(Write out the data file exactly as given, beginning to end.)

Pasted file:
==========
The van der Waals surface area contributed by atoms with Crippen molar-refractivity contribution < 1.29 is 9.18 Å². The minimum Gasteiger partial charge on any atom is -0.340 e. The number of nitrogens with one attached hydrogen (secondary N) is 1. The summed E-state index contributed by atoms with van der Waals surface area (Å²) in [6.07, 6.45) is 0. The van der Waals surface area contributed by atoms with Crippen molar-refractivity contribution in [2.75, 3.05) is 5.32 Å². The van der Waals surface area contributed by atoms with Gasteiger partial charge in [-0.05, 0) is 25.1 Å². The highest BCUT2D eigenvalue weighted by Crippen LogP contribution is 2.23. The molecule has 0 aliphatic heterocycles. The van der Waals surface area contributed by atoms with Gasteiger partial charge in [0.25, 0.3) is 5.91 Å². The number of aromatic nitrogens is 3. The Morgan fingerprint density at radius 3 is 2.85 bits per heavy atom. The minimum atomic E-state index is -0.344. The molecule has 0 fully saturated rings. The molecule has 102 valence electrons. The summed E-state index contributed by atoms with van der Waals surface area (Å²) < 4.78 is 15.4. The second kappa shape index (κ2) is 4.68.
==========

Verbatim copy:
The van der Waals surface area contributed by atoms with Crippen molar-refractivity contribution < 1.29 is 9.18 Å². The minimum Gasteiger partial charge on any atom is -0.340 e. The number of nitrogens with one attached hydrogen (secondary N) is 1. The summed E-state index contributed by atoms with van der Waals surface area (Å²) in [6.07, 6.45) is 0. The van der Waals surface area contributed by atoms with Crippen molar-refractivity contribution in [2.75, 3.05) is 5.32 Å². The van der Waals surface area contributed by atoms with Gasteiger partial charge in [-0.05, 0) is 25.1 Å². The highest BCUT2D eigenvalue weighted by Crippen LogP contribution is 2.23. The molecule has 0 aliphatic heterocycles. The van der Waals surface area contributed by atoms with Gasteiger partial charge in [0.25, 0.3) is 5.91 Å². The number of aromatic nitrogens is 3. The Morgan fingerprint density at radius 3 is 2.85 bits per heavy atom. The minimum atomic E-state index is -0.344. The molecule has 0 fully saturated rings. The molecule has 102 valence electrons. The summed E-state index contributed by atoms with van der Waals surface area (Å²) < 4.78 is 15.4. The second kappa shape index (κ2) is 4.68.